Float highlights Hamburg church history

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Emanuel Lutheran Hamburg’s float in the recent Stiftungsfest parade revived a 30-year-old model, that is now on display in the church narthex. (Adam Gruenewald/The Times)

by Adam Gruenewald
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One of the more noticeable floats during the Stiftungsfest parade last Sunday was certainly the Emanuel Lutheran Hamburg float.
In addition to kids passing out magnets, ice pops and flyers promoting the church and school, the float itself harkened back to its history.
The model of the former church building and school was certainly the centerpiece of the float, as it was first created for Hamburg’s 125th anniversary in the early 1980’s and has since been in storage.
Fifth-generation church member Linda Peterson explained her husband Gust Peterson, who passed away in 2010, was the chairman of the six-member Board of Evangelism who worked on the float.
“Since it was a historic-type parade they thought it would be neat to do a historic-type float,” she said. “That’s why they built this church and school that was represented here.”
Members of the board then spent multiple weekends in the church garage working on the float using scale blueprint plans by Elmer Panning, who has since passed away.
“The church would not have looked that good without Elmer’s blueprints,” she said. “That man was an exceptional artist.”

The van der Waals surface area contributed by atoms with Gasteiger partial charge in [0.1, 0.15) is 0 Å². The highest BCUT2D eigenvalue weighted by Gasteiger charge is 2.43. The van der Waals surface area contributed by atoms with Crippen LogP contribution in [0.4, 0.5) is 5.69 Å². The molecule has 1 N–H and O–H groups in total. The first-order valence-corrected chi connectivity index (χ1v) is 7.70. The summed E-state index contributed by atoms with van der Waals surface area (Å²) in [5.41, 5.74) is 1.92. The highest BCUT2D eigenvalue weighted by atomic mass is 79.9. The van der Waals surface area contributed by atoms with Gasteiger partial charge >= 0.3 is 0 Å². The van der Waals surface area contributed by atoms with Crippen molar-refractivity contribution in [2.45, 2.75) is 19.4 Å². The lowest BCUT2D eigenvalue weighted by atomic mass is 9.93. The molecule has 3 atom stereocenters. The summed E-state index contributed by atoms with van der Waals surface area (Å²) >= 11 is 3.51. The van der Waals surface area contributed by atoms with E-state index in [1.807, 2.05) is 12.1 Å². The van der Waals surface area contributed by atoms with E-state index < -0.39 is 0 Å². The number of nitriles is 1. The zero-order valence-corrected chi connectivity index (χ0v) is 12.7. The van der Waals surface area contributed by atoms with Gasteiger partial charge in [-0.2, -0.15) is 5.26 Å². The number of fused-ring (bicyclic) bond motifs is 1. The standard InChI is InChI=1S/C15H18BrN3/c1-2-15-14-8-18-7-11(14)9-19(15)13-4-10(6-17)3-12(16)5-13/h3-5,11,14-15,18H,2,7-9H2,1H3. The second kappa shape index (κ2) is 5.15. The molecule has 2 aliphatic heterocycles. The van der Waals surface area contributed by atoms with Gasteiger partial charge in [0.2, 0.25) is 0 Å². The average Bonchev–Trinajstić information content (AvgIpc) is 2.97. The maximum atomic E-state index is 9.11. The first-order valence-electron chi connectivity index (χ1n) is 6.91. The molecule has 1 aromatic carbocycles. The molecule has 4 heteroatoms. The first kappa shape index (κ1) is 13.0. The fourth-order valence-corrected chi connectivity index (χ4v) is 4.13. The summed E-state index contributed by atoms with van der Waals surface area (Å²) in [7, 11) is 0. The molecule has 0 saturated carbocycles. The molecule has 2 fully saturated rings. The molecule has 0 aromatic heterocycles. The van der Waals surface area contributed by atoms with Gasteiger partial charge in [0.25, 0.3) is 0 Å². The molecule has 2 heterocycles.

The model of the church was constructed out of plywood grooved to make it look like clapboard and wood shingles, according to Peterson, who was surprised about the current condition on the model.
“I was surprised that it survived because it was in storage for 30 years,” said Peterson. “It was just stored in the grainary.”
Church records highlight that members decided to construct the 60- by 36-feet building on March 22, 1869.
“The new church was one of the most beautiful and largest edifices in the entire community and served the congregation well as a house of worship for almost 30 years,” according to records. “It became to many a portal of heaven.”
On Oct. 17, 1896 the congregation decided to construct its current building in 1899, and the old building and its aging belltower, where the cemetery is now, was taken down.
Now out of storage, the model has been relocated to the church narthex.
Pastor Don Andrix said he was pleased with Emanuel Lutheran’s presence at the parade.
“We had a really positive response to what we were offering not only the magnets with the picture of our school, but the frozen pops,” he said. “It was really great. Lots of wonderful people to see through the parade and it was great to be appreciated and our float was well received I thought.”
The model was certainly a hit as well.
“It was just a wonderful experience to see how well our members decorated the float and used this model that I forgot about for a long time,” he said.
For more information on Emanuel Lutheran Church and School, visit www.elchamburg.org.

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